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Ryosuke Niwa
known as rniwa.
known as rniwa.


I don't know why people have such a hard time understanding that I'm not interested in engaging in discussions or debates at all. The only reason I use SNS is because there are things I want to say but don't necessarily want to broadcast them to the entire world. In most cases, I'm not interested in justifying or supporting my positions or hearing opposing opinions.
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One of the most important things I learned at the Google S.F. office might be how to enjoy cheese & bread.
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Q: What do you get in the alert below?

<!DOCTYPE html>
<option name="length">
<option name="namedItem">
var select = document.querySelector('select');
select.options.namedItem = 4;
alert(select.options.length + ', ' + select.options.namedItem);
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I've ported the R's implementation of the Shapiro-Wilk (normality) test to JavaScript for you.
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I don't want to be too egoistic but I want to share my life story for anyone behind in their education:
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It was a fun one night project :) I think I coded the entire thing in roughly two hours.


I've added run-perf-tests the ability to aggregate results locally with
--output-json-path option.
This new feature is very useful when you want to compare performance test

Say we have two WebKit checkouts:

1. At revision X with a patch that may have regressed Dromaeo/dom-traverse.html
2. At revision X without the patch

Then execute run-perf-tests with the said option as follows in both
run-perf-tests --output-json-path=~/perf-test-results.json

Just like that, ~/perf-test-results.html is generated with beautiful flot
graphs summarizing the results.
Sample results page:
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Have you been annoyed by having to manually copy & paste performance test results from Terminal? I say no more!

I'm adding run-perf-tests the ability to generate results.html with beautiful flot graphs in:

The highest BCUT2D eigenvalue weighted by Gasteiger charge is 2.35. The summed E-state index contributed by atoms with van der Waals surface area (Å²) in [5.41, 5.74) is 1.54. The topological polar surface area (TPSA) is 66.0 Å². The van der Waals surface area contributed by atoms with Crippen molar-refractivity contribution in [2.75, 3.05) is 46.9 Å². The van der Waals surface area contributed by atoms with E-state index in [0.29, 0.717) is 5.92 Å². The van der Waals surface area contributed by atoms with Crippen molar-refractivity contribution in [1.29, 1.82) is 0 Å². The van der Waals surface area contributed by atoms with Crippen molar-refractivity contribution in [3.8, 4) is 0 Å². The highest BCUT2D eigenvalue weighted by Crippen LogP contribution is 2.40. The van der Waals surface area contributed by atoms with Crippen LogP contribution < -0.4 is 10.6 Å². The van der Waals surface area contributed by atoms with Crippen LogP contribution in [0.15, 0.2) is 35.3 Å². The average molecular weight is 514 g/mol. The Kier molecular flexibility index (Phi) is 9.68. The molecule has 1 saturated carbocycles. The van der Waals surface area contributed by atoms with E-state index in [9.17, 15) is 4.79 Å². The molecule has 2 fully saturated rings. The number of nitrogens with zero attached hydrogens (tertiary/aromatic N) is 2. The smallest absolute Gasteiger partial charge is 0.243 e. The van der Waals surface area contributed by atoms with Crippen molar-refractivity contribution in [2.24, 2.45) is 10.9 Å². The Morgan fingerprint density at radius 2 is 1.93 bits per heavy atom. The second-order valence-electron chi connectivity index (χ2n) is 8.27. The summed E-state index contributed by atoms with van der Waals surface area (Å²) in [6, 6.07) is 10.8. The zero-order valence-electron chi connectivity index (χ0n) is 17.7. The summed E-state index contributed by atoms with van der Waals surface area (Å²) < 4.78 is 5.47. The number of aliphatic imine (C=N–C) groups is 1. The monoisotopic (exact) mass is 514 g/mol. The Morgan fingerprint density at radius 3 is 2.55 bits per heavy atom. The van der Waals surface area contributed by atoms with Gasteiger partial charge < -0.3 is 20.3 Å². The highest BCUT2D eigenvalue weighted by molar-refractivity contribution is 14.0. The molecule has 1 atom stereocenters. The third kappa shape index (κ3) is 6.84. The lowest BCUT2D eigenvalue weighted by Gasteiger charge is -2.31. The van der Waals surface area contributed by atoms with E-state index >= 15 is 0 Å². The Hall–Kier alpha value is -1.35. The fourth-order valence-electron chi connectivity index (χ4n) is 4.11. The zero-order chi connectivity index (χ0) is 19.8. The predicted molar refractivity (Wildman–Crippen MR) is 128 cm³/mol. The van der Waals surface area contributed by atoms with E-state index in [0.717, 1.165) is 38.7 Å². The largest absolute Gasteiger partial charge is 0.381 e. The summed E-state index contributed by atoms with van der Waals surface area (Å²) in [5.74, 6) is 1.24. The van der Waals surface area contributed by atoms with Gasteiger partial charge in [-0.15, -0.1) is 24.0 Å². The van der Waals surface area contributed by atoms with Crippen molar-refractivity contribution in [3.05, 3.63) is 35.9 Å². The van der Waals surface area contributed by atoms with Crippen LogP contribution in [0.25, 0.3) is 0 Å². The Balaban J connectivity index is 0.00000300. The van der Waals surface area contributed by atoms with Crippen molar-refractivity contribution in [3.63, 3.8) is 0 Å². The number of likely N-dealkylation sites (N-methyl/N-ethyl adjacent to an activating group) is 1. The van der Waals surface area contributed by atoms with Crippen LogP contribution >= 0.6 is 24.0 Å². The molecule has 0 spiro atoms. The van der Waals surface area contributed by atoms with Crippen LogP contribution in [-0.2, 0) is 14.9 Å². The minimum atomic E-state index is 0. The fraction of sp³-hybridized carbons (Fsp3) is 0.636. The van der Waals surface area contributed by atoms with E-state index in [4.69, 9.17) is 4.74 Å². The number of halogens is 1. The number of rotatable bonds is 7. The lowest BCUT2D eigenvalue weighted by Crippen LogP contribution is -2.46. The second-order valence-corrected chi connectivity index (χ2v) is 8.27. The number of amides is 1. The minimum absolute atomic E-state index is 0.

It can even aggregate results from multiple runs of run-perf-tests. So if you've ran run-perf-tests multiple times with the same JSON file path (specified by --output-json-path), results.html will contain the results from all previous runs in each graph.

Furthermore, you can aggregate results from different WebKit checkouts because the output JSON file is solely determined by --output-json-path option. For example, if you have two checkouts of WebKit with and without a patch, you can execute run-webkit-perf --output-json-path=/Users/rniwa/output.json on both checkouts and compare the results.

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REGRESSION(r122873): 15% regression on Dromaeo/dom-attr

Last week, I wrote a function that runs a statement for each value of enum. To ensure this function is updated when a new value is added to the enum, I wrote a simple "for" loop over the values of enum that calls ALWAYS_INLINE function with a giant switch statement on the enum values.

I was thinking that compilers are smart enough to detect that the loop is of a fixed length, unroll the loop, and then use constant propagation to see that switch statement reduces to a single statement. It turned out that gcc doesn't, and my patch caused a 15% performance regression on some Dromaeo test (dom-attr).

My fix? Use template meta programming to unroll the loop and inline the heck out of the function.
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